"We’re spoiled in Pittsburgh being so close to the rivers.”
When Julie Throckmorton was growing up in Beaver County just northeast of Pittsburgh, the rivers were places to be avoided, so completely were they associated with the region’s industrial past.
Fast-forward a few decades, and those rivers are shimmering destinations for tens of thousands of local and visiting outdoors enthusiasts, including Julie and her family. From her weekly crack-of-dawn paddles with Venture Outdoors along the Allegheny to walks with her daughter, Celia, at the confluence of the Ohio and Beaver rivers at Rochester Waterfront Park, outdoor offerings are among her favorite things about the region. “We love the parks and especially the waterfronts. We spend as much time there as we can. We’re spoiled in Pittsburgh being so close to the rivers.”
An ethno-musicologist by training, Julie wrote her master’s thesis on the music of the Italian and Greek communities of Ambridge. While not certain she would return to the Pittsburgh area after earning her master’s degree, she landed a consulting job with the Rivers of Steel National Heritage Area, located in Homestead. That eventually became permanent, and for nearly a decade Julie helped to preserve and celebrate the music and visual arts of the immigrants who flocked to jobs in the southwestern Pennsylvania’s storied mills during the 19th and 20th centuries.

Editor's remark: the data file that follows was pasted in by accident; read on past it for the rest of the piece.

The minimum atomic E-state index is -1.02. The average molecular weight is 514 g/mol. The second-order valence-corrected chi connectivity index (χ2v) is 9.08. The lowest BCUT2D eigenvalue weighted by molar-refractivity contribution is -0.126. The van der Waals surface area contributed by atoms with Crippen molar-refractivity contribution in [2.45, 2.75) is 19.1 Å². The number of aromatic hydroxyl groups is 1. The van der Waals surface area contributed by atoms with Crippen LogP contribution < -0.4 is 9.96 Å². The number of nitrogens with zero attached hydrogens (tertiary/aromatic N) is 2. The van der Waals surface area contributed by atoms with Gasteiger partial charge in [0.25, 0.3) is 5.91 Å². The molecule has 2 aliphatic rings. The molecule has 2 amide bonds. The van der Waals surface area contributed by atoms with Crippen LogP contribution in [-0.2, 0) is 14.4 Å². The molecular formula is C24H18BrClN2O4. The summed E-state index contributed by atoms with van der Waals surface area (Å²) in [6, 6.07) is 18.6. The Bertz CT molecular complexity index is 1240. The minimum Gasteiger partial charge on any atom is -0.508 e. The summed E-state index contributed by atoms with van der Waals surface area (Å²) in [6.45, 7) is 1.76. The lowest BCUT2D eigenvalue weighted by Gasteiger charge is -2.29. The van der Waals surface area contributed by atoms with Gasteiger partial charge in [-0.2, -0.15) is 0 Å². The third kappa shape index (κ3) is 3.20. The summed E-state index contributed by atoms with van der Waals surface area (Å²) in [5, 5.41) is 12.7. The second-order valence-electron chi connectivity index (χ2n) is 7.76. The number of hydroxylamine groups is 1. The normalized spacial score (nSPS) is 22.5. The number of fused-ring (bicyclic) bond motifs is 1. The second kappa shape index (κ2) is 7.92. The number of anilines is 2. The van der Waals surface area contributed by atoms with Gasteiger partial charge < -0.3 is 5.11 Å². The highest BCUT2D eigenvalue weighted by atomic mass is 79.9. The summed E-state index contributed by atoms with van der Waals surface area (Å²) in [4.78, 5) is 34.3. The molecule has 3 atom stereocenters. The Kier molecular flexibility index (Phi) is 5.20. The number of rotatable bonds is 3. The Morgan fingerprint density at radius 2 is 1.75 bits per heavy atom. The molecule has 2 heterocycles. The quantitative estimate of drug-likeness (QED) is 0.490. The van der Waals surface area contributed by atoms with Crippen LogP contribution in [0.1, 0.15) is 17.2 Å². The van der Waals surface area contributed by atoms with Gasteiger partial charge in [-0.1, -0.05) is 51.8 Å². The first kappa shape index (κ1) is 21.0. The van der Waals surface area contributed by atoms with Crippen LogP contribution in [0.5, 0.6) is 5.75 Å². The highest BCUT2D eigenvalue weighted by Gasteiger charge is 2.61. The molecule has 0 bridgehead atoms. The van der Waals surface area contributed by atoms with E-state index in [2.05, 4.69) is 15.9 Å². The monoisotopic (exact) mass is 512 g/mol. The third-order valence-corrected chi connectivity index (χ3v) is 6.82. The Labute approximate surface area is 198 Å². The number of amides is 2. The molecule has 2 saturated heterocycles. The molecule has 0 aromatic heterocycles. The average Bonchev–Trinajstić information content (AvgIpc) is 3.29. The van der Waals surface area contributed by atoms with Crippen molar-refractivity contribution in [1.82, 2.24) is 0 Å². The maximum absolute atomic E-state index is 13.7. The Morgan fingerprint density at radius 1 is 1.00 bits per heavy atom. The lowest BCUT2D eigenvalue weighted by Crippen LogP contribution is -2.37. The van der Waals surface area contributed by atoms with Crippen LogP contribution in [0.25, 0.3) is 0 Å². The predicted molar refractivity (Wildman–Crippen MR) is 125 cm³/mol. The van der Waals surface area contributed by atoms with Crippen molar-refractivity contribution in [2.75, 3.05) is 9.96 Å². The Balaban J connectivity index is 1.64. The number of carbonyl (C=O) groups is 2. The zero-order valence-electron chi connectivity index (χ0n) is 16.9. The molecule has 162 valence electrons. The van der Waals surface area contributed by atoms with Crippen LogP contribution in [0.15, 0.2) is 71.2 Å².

For several years Julie and husband Dan Meunier, percussionist and music educator in Mount Lebanon, lived in Pittsburgh’s Stanton Heights. “It was a great location: lots of places to jog, close to Highland Park, convenient to our work. Once we had achild, though, I wanted to be closer to my family. “
Now in Baden, Julie’s family is within a five-mile radius and keen to help out. And she has the opportunity to watch Celia grow and learn in the same environment that she did. “It’s fun to take her to the Baden Memorial Library, to have her in the same place that I used to love – and have her sometimes check out the very same books I borrowed as a child.”
Dan added teaching in nearby New Brighton to his docket, while Julie’s day job now is at Washington & Jefferson College in the town of Washington, Washington County. Along with using the grant-writing skills she honed at the Rivers of Steel, she has helped to renew and strengthen ties between the college and the town of Washington. She recently has been part of the Strengthening Communities Partnership, a regional initiative to help small municipalities access capital for development. Julie assisted the town and other stakeholders to get started on a proposal to secure funding for several community improvement projects. “It’s great to be able to help not just the college but the community to succeed.”